Where does this fit into both your time and financial budget?

Training and Practice:

Simply said, if you do through all of the steps about and do not take the time to make sure everyone understands how to use the stuff, it will be a huge waste of time and money. We have all sat at our desks at one moment or the another, completely baffled by what to do next.

Take the time to walk new people through each system they will be using, and yes, there will be a quiz. There are resources online, with Youtube, the Khan Academy and Lynda.com (requires membership), but there is no better substitute for putting your hands on the keyboard and mouse.

Training does take time away from ‘work’ but not training will result in even greater distractions. Even if the program is not something you will use daily, set the example for your staff, and give it a run around the block, you i will not look like an idiot when you do need help or in front of your board.

  1. As you make plans for your future tech needs and wants, ask those who use the systems regularly for their opinions. What may seem great on paper, may be something that doesn’t really work smoothly in real life (is the computer real life?).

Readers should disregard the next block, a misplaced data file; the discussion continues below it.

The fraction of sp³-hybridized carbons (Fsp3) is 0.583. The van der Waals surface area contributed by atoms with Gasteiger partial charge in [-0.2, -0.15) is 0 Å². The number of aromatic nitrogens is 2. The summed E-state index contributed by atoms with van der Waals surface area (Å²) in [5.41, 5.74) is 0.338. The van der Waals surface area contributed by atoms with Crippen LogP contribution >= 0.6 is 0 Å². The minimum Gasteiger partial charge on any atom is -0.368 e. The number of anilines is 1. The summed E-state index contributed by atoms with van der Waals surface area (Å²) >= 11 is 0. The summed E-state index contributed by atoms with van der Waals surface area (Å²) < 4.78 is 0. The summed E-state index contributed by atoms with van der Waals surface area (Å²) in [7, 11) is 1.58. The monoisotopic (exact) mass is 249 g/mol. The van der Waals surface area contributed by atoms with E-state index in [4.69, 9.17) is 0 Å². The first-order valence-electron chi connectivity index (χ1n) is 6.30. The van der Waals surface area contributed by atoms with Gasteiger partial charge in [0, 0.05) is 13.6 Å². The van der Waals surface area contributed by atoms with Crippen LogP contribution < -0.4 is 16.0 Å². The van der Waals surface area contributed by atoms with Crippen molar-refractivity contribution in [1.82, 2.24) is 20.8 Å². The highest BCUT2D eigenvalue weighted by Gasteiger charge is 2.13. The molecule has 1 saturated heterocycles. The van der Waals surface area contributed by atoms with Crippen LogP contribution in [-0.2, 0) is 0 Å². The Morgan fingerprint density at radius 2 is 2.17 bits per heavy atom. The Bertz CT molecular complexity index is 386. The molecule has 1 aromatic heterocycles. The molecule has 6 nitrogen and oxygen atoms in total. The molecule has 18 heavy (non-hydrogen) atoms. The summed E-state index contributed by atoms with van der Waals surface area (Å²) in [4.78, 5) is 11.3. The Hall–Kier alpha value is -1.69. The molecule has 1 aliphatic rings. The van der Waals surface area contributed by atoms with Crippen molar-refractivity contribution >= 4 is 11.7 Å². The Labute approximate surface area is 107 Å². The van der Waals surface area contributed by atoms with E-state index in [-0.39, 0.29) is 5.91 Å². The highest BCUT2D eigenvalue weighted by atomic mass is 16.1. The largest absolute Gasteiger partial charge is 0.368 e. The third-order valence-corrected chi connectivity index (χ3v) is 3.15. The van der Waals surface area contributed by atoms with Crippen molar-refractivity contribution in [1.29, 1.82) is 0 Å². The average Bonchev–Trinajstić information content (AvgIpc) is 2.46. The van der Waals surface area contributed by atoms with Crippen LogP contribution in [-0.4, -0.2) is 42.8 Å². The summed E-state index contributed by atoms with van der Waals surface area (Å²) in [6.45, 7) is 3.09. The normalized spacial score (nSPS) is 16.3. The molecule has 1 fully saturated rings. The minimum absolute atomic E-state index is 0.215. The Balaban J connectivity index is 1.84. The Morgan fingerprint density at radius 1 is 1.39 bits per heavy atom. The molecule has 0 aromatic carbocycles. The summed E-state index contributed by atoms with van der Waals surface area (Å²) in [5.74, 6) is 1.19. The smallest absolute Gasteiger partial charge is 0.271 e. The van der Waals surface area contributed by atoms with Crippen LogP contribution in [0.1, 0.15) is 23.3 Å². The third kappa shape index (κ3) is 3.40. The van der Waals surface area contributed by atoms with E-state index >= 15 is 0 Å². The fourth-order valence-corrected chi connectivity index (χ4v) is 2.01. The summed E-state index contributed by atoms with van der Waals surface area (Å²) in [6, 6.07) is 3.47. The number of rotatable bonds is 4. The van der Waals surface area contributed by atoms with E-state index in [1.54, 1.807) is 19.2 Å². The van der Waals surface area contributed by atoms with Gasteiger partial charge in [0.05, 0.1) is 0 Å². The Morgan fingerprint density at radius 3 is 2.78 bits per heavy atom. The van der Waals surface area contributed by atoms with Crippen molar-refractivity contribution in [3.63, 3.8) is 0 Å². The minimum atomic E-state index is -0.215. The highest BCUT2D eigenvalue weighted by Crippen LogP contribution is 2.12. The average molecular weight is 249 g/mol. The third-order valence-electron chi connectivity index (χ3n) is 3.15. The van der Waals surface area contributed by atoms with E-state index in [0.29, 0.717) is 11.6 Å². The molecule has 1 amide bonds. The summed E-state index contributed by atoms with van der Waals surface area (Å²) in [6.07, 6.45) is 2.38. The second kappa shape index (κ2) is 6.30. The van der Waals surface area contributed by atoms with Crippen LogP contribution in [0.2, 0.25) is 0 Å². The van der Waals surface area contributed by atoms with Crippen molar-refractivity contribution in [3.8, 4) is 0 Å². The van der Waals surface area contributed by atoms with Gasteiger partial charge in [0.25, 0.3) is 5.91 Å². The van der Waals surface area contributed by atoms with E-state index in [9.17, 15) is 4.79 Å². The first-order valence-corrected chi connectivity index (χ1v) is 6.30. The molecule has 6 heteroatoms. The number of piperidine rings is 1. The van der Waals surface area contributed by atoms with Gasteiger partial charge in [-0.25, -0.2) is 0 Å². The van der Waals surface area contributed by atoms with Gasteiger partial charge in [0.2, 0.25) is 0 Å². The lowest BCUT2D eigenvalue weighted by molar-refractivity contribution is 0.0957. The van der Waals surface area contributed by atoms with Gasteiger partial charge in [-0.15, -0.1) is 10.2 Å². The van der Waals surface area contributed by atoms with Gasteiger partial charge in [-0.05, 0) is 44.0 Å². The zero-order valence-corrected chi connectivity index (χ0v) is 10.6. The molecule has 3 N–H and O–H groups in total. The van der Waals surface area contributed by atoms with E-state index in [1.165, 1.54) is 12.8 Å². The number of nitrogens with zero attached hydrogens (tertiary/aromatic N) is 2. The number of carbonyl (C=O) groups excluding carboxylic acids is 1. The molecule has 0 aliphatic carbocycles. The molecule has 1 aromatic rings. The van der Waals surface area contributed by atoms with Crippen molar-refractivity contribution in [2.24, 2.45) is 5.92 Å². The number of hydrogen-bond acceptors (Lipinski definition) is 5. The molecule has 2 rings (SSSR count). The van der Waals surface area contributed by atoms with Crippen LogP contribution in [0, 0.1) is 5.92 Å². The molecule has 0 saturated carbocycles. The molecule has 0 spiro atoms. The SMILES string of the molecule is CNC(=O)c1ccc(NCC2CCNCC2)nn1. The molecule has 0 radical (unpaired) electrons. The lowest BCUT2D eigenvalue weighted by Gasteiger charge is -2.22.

2. What works well in one area and would be fantastic if it would work as well in another?
  3. What a workarounds that become part of the ‘way things are done’ that can be re-engineered?

Technology is not an optional investment: Could you name a person in your organization that does not use technology?

I have been known to melt machines at 30 paces. As my web guy ever so patiently says, if anyone will find a problem with a system, it will be me. In some ways, I am a true techno-phobe, and would rather do just about anything else than learn a new software program. But not learning them has cost me so much more aggravation; I have learned  to embrace the inevitable.

If you can’t learn to love computers, software, networking, online security and all that comes along with it, decide to live comfortably with them: not only will you have to, but  you can do this. Might as well be smart and make it as easy as you can on everyone. Don’t let electrons and clicks, or rather fear of them, get in the way of the very important stuff you are doing.

Don’t let the Kraken scare you, we can help. 

What to scream? We hear you, do call- 310 828 6979.